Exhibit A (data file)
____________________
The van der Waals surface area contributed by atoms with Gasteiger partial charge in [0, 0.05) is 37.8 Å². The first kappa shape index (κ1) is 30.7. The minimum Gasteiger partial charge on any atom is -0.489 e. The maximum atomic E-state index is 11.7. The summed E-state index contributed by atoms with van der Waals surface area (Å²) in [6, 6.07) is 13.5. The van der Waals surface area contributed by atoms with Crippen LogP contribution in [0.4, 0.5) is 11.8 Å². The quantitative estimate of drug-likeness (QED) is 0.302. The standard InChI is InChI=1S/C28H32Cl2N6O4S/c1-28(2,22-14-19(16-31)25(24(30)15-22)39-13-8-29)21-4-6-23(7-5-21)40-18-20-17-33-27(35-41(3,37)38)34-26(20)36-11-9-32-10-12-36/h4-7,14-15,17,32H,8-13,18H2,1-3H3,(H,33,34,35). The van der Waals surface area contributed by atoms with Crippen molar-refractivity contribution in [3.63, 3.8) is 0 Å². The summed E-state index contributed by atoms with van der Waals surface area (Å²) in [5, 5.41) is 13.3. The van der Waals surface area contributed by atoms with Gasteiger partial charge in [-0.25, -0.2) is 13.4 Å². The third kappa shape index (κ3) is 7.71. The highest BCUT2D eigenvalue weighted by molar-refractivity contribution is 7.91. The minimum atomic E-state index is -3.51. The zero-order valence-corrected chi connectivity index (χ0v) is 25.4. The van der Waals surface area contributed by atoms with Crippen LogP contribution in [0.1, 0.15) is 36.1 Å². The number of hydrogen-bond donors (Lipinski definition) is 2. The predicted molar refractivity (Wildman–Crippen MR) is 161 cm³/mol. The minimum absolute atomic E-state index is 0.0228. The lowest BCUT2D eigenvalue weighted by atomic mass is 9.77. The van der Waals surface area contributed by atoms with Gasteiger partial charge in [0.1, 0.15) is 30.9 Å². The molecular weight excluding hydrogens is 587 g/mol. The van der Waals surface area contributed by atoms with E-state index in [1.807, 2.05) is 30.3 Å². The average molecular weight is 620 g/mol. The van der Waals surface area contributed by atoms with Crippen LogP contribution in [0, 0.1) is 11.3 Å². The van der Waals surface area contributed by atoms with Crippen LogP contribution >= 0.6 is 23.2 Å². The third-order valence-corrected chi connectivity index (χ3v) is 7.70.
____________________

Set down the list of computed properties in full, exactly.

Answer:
The van der Waals surface area contributed by atoms with Gasteiger partial charge in [0, 0.05) is 37.8 Å². The first kappa shape index (κ1) is 30.7. The minimum Gasteiger partial charge on any atom is -0.489 e. The maximum atomic E-state index is 11.7. The summed E-state index contributed by atoms with van der Waals surface area (Å²) in [6, 6.07) is 13.5. The van der Waals surface area contributed by atoms with Crippen LogP contribution in [0.4, 0.5) is 11.8 Å². The quantitative estimate of drug-likeness (QED) is 0.302. The standard InChI is InChI=1S/C28H32Cl2N6O4S/c1-28(2,22-14-19(16-31)25(24(30)15-22)39-13-8-29)21-4-6-23(7-5-21)40-18-20-17-33-27(35-41(3,37)38)34-26(20)36-11-9-32-10-12-36/h4-7,14-15,17,32H,8-13,18H2,1-3H3,(H,33,34,35). The van der Waals surface area contributed by atoms with Crippen molar-refractivity contribution in [3.63, 3.8) is 0 Å². The summed E-state index contributed by atoms with van der Waals surface area (Å²) in [5, 5.41) is 13.3. The van der Waals surface area contributed by atoms with Gasteiger partial charge in [-0.25, -0.2) is 13.4 Å². The third kappa shape index (κ3) is 7.71. The highest BCUT2D eigenvalue weighted by molar-refractivity contribution is 7.91. The minimum atomic E-state index is -3.51. The zero-order valence-corrected chi connectivity index (χ0v) is 25.4. The van der Waals surface area contributed by atoms with Crippen LogP contribution in [0.1, 0.15) is 36.1 Å². The number of hydrogen-bond donors (Lipinski definition) is 2. The predicted molar refractivity (Wildman–Crippen MR) is 161 cm³/mol. The minimum absolute atomic E-state index is 0.0228. The lowest BCUT2D eigenvalue weighted by atomic mass is 9.77. The van der Waals surface area contributed by atoms with Gasteiger partial charge in [0.1, 0.15) is 30.9 Å². The molecular weight excluding hydrogens is 587 g/mol. The van der Waals surface area contributed by atoms with E-state index in [1.807, 2.05) is 30.3 Å². The average molecular weight is 620 g/mol. The van der Waals surface area contributed by atoms with Crippen LogP contribution in [0, 0.1) is 11.3 Å². The van der Waals surface area contributed by atoms with Crippen LogP contribution >= 0.6 is 23.2 Å². The third-order valence-corrected chi connectivity index (χ3v) is 7.70.